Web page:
October 1, 2018
Addiction impacts nearly every aspect of your life. In many cases, hobbies, work, friends and even family all come second to substance use. If you or someone you know struggles with addiction, you’re probably well-acquainted with how much this illness costs in terms of time, money and energy.
Beginning the recovery process can be daunting, especially if you think about it in terms of obstacles and roadblocks. What if you shifted your focus and thought about recovery in terms of all that you could gain? What if you asked yourself the question, “What would happen if I removed addiction from the equation and had time for the things I used to care about?”
Beginning recovery could allow you to refocus your priorities.
It can be easy to lose sight of what’s important while you’re actively using or drinking. For many, this includes letting relationships with friends and family members fall by the wayside. If you’ve drifted from — or pushed away — people you love because of your substance use disorder, recovery provides a unique opportunity to reconnect and re-establish trust. In cases where trust is broken significantly, this might take time. However, the process of making amends with people you value can be enormously healing in and of itself. Stick to it and be patient. The wait is always worth recovering the support of people you love or, at the very least, gaining the closure that you tried everything you could to make things better.
Addiction recovery is an opportunity to find renewed meaning and purpose in life. One of the best ways to find renewed meaning in life after addiction is to explore activities and subjects you’re curious about. Interested in hiking? Lace up your sneakers and check out the nearest trail. Always wanted to learn to paint? Sign up for a painting class. Intrigued by modern art? Spend a day at a museum. The key is not to limit yourself and to keep experimenting until you find something that you truly enjoy.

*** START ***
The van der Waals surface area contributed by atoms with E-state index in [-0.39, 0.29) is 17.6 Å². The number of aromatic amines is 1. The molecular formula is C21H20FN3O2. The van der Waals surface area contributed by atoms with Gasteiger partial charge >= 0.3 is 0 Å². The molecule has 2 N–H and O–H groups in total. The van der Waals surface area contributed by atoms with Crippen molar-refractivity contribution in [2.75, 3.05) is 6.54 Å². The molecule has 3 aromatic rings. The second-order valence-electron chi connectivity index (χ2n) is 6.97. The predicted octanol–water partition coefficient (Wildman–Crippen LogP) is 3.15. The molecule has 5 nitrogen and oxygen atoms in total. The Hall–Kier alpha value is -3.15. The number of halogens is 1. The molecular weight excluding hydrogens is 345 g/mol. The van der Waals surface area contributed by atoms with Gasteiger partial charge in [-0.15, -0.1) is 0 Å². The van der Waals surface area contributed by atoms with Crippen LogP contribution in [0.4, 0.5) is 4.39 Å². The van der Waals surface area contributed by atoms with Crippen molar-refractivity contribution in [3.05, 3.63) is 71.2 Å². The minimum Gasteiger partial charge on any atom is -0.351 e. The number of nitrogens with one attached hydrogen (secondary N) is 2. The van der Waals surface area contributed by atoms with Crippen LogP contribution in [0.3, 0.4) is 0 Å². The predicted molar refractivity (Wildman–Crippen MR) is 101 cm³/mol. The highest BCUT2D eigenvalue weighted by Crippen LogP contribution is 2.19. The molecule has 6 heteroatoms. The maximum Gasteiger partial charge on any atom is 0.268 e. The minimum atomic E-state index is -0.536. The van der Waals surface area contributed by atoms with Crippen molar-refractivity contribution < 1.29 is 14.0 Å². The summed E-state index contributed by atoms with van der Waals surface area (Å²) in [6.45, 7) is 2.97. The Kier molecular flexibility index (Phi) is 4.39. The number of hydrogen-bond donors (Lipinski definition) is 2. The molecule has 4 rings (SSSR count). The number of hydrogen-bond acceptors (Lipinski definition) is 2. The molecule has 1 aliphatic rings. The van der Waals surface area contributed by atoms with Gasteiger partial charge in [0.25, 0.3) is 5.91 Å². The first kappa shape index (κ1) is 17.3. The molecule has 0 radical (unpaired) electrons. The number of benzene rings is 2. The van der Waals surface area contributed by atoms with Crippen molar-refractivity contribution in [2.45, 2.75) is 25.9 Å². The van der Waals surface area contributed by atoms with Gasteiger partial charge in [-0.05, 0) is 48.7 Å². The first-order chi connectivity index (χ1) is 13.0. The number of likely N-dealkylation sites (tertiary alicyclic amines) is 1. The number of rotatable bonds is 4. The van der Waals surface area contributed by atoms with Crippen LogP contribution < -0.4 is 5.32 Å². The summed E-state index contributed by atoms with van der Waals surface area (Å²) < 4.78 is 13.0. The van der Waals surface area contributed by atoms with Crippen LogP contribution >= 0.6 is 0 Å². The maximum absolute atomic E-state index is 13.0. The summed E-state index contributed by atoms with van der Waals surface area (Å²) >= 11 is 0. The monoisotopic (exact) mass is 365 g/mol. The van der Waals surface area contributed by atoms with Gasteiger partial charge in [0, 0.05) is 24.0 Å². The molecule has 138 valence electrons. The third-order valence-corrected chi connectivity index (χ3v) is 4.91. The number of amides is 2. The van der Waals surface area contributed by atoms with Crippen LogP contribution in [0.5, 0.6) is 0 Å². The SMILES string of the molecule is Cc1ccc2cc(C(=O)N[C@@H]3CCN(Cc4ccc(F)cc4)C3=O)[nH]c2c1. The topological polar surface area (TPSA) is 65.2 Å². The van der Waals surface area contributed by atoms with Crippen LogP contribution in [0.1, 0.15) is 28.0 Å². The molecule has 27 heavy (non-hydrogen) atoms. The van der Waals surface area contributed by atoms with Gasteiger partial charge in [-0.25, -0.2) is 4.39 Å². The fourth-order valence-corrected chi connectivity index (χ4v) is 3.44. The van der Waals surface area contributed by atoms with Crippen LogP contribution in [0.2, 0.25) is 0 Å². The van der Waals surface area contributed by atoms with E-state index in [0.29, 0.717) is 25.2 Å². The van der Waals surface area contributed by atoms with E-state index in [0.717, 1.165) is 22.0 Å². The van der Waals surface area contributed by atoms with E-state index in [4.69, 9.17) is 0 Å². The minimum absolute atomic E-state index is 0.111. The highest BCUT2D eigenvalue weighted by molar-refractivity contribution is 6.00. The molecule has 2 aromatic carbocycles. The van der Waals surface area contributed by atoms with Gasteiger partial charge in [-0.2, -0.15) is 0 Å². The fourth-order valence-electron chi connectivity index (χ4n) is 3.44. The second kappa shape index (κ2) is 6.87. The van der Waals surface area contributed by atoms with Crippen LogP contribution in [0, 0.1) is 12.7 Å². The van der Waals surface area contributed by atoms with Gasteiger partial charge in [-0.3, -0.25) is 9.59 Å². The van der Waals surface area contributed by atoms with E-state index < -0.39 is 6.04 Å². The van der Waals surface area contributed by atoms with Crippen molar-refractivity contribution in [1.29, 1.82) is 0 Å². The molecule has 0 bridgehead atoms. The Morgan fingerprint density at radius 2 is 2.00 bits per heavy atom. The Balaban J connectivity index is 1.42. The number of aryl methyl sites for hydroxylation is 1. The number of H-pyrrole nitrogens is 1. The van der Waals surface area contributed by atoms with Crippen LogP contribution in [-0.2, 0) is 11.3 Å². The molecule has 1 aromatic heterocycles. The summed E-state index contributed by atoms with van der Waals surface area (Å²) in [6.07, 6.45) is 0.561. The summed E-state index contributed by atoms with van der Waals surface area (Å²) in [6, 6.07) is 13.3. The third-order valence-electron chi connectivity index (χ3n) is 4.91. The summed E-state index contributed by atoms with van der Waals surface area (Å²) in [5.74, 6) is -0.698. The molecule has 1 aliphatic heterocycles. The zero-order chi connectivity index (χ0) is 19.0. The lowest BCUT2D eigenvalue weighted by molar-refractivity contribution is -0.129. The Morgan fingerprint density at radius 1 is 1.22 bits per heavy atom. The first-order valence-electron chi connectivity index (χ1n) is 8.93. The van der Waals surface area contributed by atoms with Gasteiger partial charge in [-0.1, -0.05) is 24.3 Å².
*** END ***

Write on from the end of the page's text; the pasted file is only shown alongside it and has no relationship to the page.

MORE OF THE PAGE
Recovery isn’t something you can accomplish alone. Friends, family members, co-workers and even strangers can have a life-changing impact on how and when you make the decision to get sober. Once you’ve participated in treatment and have begun the journey to a better life, you then can help others who are in recovery too.
After treatment, you can be supportive of someone else and use your experiences to empower others. Whether you help out at a food pantry, share your story with people close to you or reach out to a crew member who is struggling, using your time to help others can help you stay committed to recovery and make a difference in the lives of others. You can even become an IAFF trained peer and help your fellow IAFF members by encouraging open communication and serving as a bridge to helpful resources.
If you or someone you love struggles with a substance use disorder, help and healing are available. It all begins with professional care. Created by fire fighters, for fire fighters, the IAFF Center of Excellence is specifically designed to address the needs of IAFF members with addiction, mental health and co-occurring disorders. If you’re ready to take the first step towards a better life, reach out to a representative today for more information.